If materials have been left behind as the result of an eviction or the tenant has disappeared, the law requires that these situations be treated differently. If you’re ever unclear about what to do, consult your landlord association or a lawyer.
Check out our comprehensive Furniture Disposal Guide to easily get rid of abandoned furniture from previous tenants.
Some landlords choose to include stipulations about abandoned property after move-out in the lease. This may imply that any belongings left behind will become the landlord’s property, and a removal fee will be taken out of the security deposit. However, state laws vary on what landlords can or can't do with furniture that's left behind. It’s best to look up the specific statute for your state to make sure you’re not breaking the law.
Step 3: Make Repairs and Update Appliances
It’s a good idea to complete all of your repairs and maintenance issues before you start cleaning, because there’s a good chance you’ll leave a little dust behind. But, there’s always an exception to the rule: don’t paint until you’ve wiped down the walls.
Here’s a list of common maintenance repairs to check for when cleaning out a vacant apartment:
- Replace the air filters.
- Replace burned-out lightbulbs.
- Tighten or replace loose hardware.
- Inspect the water pressure and drains for clogs.
- Change out the batteries in the smoke detectors.
- Inspect for water damage and leaky drains and pipes.
- Check appliances and make sure they are working properly.
- Replace anything that needs to be updated – toilets, cabinets, etc.
- Fix anything that was listed as broken or damaged during the move-out inspection.
If there’s been any damage to the appliances, or if they’re outdated, it may be time to replace them. Don’t forget to get rid of your old appliances in the process.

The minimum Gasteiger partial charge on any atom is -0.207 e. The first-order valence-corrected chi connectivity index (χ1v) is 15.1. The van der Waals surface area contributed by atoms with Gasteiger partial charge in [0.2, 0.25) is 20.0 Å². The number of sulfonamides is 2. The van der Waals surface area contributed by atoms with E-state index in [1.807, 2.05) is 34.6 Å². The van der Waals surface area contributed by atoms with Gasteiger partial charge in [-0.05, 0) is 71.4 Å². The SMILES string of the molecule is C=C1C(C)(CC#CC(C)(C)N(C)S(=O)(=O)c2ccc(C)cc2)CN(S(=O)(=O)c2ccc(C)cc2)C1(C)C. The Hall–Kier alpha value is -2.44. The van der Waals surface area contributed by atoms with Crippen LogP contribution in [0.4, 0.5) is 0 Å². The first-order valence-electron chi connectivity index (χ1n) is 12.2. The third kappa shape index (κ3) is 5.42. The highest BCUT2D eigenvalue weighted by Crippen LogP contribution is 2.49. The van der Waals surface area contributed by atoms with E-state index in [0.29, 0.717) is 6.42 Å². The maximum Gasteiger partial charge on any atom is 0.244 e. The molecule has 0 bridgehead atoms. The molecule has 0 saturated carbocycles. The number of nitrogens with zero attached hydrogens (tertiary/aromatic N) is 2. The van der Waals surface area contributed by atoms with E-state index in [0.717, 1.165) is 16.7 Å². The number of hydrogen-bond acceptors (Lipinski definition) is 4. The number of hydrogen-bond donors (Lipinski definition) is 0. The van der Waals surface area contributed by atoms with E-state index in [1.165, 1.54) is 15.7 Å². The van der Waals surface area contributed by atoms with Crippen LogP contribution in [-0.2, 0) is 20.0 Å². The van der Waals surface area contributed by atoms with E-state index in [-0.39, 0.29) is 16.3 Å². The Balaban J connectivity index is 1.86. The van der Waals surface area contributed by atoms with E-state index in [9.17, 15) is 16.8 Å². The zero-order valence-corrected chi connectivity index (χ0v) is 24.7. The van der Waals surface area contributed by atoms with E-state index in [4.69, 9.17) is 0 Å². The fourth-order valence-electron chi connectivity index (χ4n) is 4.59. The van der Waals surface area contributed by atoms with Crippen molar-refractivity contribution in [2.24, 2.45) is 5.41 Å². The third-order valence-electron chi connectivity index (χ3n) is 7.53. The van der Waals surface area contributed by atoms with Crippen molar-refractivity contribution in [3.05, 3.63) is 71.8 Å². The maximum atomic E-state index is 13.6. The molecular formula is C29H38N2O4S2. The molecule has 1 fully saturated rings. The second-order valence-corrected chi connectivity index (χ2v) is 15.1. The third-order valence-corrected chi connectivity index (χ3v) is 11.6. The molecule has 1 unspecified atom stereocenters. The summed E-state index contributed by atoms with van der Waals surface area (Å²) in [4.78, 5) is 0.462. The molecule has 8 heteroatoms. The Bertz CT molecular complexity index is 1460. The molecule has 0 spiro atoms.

“The most expensive problems we see are usually caused by bad plumbing. A small leak can damage floors, baseboards, walls and ceilings. Flooding can impact multiple units and require extensive repairs and water damage restoration.”
Give yourself time to check and repair the plumbing. Rodriguez recommends letting a professional handle the inspection and repairs. It’s a smart investment that will pay off in the long run.
Step 4: Clean the Apartment Top to Bottom
Now that the repairs are done, it’s time to clean up the place. Take the “top to bottom” mentality to heart, and save the floors for last. Check everything off your list before you give the floors a good scrub.
Decide if you’re going to hire a cleaning company to do the dirty work for you, or do it yourself. If you have multiple units to clean, it may be worth the time and money to get a crew to handle it.
“The general rule of thumb we recommend (and this goes beyond just cleaning) is to prioritize by smaller tasks first. Starting with the largest project can seem daunting, but breaking it down or starting with quicker tasks can help build up the momentum and motivation you need before the biggest cleaning needs you have.”
Key areas to clean during an apartment turnover:
- Stove and oven
- Counters, sink and disposal
- Sink and cabinets
- Bath, shower and surrounding area
Throughout the Apartment
- Light fixtures
- Trim molding
- Walls and doors
- Windows and blinds
- Marks on the ceiling
- Floors and/or carpet
- Laundry and storage areas
Step 5: Patch and Paint the Walls